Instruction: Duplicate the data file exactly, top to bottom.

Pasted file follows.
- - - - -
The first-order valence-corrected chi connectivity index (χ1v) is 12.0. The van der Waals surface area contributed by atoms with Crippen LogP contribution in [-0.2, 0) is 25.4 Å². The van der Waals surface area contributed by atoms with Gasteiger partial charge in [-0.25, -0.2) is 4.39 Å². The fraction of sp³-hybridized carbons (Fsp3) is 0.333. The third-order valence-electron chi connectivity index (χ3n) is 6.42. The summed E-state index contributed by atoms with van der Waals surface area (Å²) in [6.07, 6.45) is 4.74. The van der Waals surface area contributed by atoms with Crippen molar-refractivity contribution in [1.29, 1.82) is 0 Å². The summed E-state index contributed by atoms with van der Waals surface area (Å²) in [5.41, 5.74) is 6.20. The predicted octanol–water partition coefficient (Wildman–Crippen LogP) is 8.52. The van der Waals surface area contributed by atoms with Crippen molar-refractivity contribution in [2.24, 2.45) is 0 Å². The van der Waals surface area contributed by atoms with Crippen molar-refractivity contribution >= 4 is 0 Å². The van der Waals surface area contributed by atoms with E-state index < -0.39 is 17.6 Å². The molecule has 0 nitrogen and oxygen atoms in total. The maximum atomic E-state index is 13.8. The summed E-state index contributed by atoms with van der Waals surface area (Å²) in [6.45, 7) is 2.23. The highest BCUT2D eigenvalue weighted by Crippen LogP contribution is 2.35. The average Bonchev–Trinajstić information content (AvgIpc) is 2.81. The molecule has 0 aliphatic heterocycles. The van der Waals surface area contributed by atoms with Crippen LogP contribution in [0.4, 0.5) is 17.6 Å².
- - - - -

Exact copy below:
The first-order valence-corrected chi connectivity index (χ1v) is 12.0. The van der Waals surface area contributed by atoms with Crippen LogP contribution in [-0.2, 0) is 25.4 Å². The van der Waals surface area contributed by atoms with Gasteiger partial charge in [-0.25, -0.2) is 4.39 Å². The fraction of sp³-hybridized carbons (Fsp3) is 0.333. The third-order valence-electron chi connectivity index (χ3n) is 6.42. The summed E-state index contributed by atoms with van der Waals surface area (Å²) in [6.07, 6.45) is 4.74. The van der Waals surface area contributed by atoms with Crippen molar-refractivity contribution in [1.29, 1.82) is 0 Å². The summed E-state index contributed by atoms with van der Waals surface area (Å²) in [5.41, 5.74) is 6.20. The predicted octanol–water partition coefficient (Wildman–Crippen LogP) is 8.52. The van der Waals surface area contributed by atoms with Crippen molar-refractivity contribution in [2.24, 2.45) is 0 Å². The van der Waals surface area contributed by atoms with Crippen molar-refractivity contribution >= 4 is 0 Å². The van der Waals surface area contributed by atoms with E-state index < -0.39 is 17.6 Å². The molecule has 0 nitrogen and oxygen atoms in total. The maximum atomic E-state index is 13.8. The summed E-state index contributed by atoms with van der Waals surface area (Å²) in [6.45, 7) is 2.23. The highest BCUT2D eigenvalue weighted by Crippen LogP contribution is 2.35. The average Bonchev–Trinajstić information content (AvgIpc) is 2.81. The molecule has 0 aliphatic heterocycles. The van der Waals surface area contributed by atoms with Crippen LogP contribution in [0.4, 0.5) is 17.6 Å².